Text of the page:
stance along the line which his tiny diamond has drawn—
101 getting that no great institution, and, least of all, a coun¬
try, has ever broken up or can break up in peace, and with¬
out a struggle commensurate to its own magnitude ; and
that when vehement passion dashes down a noble mirror, no
one can hope to gather a dozen well-framed looking-glasses
from the ground.
There are those even who think that the lines along which
our Union will split, are ready-marked like the grooved lines
on some soft substance, intended from the beginning to be
broken into parts for ultimate use.
There are those who speak of the remedy of secession—a
remedy—an amputation would be a remedy, indeed, to cure
a troublesome corn, or as cutting one's throat would remedy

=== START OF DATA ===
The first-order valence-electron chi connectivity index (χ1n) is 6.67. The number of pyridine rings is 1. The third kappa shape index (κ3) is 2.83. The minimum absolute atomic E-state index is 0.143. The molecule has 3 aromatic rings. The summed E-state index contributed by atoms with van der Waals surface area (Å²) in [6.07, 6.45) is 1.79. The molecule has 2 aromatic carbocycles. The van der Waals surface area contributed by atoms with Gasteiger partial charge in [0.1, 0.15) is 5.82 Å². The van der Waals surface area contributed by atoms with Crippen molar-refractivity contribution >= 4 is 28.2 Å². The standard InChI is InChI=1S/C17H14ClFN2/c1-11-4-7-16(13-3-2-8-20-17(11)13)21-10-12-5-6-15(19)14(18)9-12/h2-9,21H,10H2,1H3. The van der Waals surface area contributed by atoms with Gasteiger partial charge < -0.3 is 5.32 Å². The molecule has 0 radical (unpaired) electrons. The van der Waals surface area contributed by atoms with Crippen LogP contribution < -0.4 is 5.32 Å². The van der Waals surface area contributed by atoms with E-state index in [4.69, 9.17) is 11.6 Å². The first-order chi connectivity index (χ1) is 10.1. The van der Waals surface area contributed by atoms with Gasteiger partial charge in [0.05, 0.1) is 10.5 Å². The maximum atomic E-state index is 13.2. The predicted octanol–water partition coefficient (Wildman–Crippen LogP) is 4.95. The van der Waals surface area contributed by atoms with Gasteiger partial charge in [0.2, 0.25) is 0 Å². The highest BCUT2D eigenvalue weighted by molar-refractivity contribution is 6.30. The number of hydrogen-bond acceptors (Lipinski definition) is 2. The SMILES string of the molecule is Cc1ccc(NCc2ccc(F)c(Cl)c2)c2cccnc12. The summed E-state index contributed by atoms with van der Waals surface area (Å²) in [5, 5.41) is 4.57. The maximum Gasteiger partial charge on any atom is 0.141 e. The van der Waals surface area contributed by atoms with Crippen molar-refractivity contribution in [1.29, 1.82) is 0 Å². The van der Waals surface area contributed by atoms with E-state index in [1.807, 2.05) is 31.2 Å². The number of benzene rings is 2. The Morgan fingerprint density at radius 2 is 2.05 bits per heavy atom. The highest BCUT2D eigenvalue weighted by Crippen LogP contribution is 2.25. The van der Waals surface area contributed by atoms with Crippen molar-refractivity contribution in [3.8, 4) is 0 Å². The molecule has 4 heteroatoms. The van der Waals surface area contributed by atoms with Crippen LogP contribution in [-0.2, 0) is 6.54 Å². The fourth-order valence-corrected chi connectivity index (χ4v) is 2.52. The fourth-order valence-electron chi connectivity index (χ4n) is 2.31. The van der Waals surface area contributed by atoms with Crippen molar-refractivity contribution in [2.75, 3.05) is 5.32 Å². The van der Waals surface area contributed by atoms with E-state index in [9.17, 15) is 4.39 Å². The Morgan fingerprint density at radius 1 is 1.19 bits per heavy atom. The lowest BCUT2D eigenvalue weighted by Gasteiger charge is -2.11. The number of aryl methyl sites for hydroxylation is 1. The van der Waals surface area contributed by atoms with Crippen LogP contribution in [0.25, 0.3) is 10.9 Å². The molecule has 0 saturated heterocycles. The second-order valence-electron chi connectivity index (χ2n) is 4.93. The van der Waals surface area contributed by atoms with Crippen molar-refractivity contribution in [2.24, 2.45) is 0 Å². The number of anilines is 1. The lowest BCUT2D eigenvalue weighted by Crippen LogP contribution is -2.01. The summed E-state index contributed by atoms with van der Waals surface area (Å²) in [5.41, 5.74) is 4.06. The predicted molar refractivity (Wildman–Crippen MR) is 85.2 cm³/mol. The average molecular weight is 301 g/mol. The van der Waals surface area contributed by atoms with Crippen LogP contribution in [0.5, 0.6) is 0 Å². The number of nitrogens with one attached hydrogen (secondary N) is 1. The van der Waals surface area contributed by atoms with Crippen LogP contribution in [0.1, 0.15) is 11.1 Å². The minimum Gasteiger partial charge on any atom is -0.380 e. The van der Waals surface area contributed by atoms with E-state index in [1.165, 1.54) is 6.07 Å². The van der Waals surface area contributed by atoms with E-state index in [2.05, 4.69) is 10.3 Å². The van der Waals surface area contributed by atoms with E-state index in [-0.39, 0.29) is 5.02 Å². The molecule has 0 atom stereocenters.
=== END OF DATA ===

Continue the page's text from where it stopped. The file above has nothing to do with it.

There are those, even, it seems to me, who have first rashly
conceived of secession as a remedy, and now adhere to it as
the end and object to be attained, when they are shown that
it would not cure the evils complained of, but, on the con¬
trary, would induce others, infinitely greater and infinitely
more numerous. They fall into the common error of getting
so deeply interested in the means, that the object for the ob¬
taining of which the means was first selected is forgotten.
But though the error be of daily occurrence, it is. a fearful
one in this case, because the consequence would be appalling.
They almost remind us of those good people in Tuscany, who
had contracted so great a fondness for St. Komualdus, that
when the saint had concluded to remove from among them,
they resolved, in a grave town-meeting, to slay their patron
saint, so that they might have at least his bones, and wor¬
ship them as sacred relics.
We have heard much of secession. It is still daily dinning
in our ears. What is secession ? Is it revolution, or is it a
lawful remedy to which a state is permitted to resort in right
of its own sovereignty ? Many persons—and there are some
of high authority in other matters among them—maintain
that even though it might not be expedient in the present
case it cannot be denied that the right of seceding belongs